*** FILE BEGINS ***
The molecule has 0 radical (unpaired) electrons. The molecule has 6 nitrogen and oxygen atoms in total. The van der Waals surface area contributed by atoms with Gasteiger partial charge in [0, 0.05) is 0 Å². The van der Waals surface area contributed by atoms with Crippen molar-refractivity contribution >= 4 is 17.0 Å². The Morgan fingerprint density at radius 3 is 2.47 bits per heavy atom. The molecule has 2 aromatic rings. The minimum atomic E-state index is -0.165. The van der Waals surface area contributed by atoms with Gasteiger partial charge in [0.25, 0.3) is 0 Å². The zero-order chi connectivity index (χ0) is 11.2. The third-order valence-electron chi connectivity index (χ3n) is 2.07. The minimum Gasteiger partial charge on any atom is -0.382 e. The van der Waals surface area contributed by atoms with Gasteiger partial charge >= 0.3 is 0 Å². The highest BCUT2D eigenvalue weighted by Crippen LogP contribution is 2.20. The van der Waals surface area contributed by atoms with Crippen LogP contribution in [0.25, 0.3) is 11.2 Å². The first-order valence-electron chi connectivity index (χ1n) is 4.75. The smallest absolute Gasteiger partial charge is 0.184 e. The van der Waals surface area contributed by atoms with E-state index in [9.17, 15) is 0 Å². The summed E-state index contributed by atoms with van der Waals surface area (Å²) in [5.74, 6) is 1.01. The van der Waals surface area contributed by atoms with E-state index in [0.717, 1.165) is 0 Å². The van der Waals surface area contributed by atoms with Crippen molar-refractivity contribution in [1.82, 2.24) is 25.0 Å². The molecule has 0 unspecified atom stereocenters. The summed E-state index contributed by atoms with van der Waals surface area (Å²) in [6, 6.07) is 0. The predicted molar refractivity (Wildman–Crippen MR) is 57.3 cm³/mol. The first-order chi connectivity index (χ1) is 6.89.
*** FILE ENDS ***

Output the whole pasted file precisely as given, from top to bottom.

The molecule has 0 radical (unpaired) electrons. The molecule has 6 nitrogen and oxygen atoms in total. The van der Waals surface area contributed by atoms with Gasteiger partial charge in [0, 0.05) is 0 Å². The van der Waals surface area contributed by atoms with Crippen molar-refractivity contribution >= 4 is 17.0 Å². The Morgan fingerprint density at radius 3 is 2.47 bits per heavy atom. The molecule has 2 aromatic rings. The minimum atomic E-state index is -0.165. The van der Waals surface area contributed by atoms with Gasteiger partial charge in [0.25, 0.3) is 0 Å². The zero-order chi connectivity index (χ0) is 11.2. The third-order valence-electron chi connectivity index (χ3n) is 2.07. The minimum Gasteiger partial charge on any atom is -0.382 e. The van der Waals surface area contributed by atoms with Gasteiger partial charge >= 0.3 is 0 Å². The highest BCUT2D eigenvalue weighted by Crippen LogP contribution is 2.20. The van der Waals surface area contributed by atoms with Crippen LogP contribution in [0.25, 0.3) is 11.2 Å². The first-order valence-electron chi connectivity index (χ1n) is 4.75. The smallest absolute Gasteiger partial charge is 0.184 e. The van der Waals surface area contributed by atoms with E-state index in [9.17, 15) is 0 Å². The summed E-state index contributed by atoms with van der Waals surface area (Å²) in [5.74, 6) is 1.01. The van der Waals surface area contributed by atoms with E-state index in [0.717, 1.165) is 0 Å². The van der Waals surface area contributed by atoms with Crippen molar-refractivity contribution in [1.82, 2.24) is 25.0 Å². The molecule has 0 unspecified atom stereocenters. The summed E-state index contributed by atoms with van der Waals surface area (Å²) in [6, 6.07) is 0. The predicted molar refractivity (Wildman–Crippen MR) is 57.3 cm³/mol. The first-order chi connectivity index (χ1) is 6.89.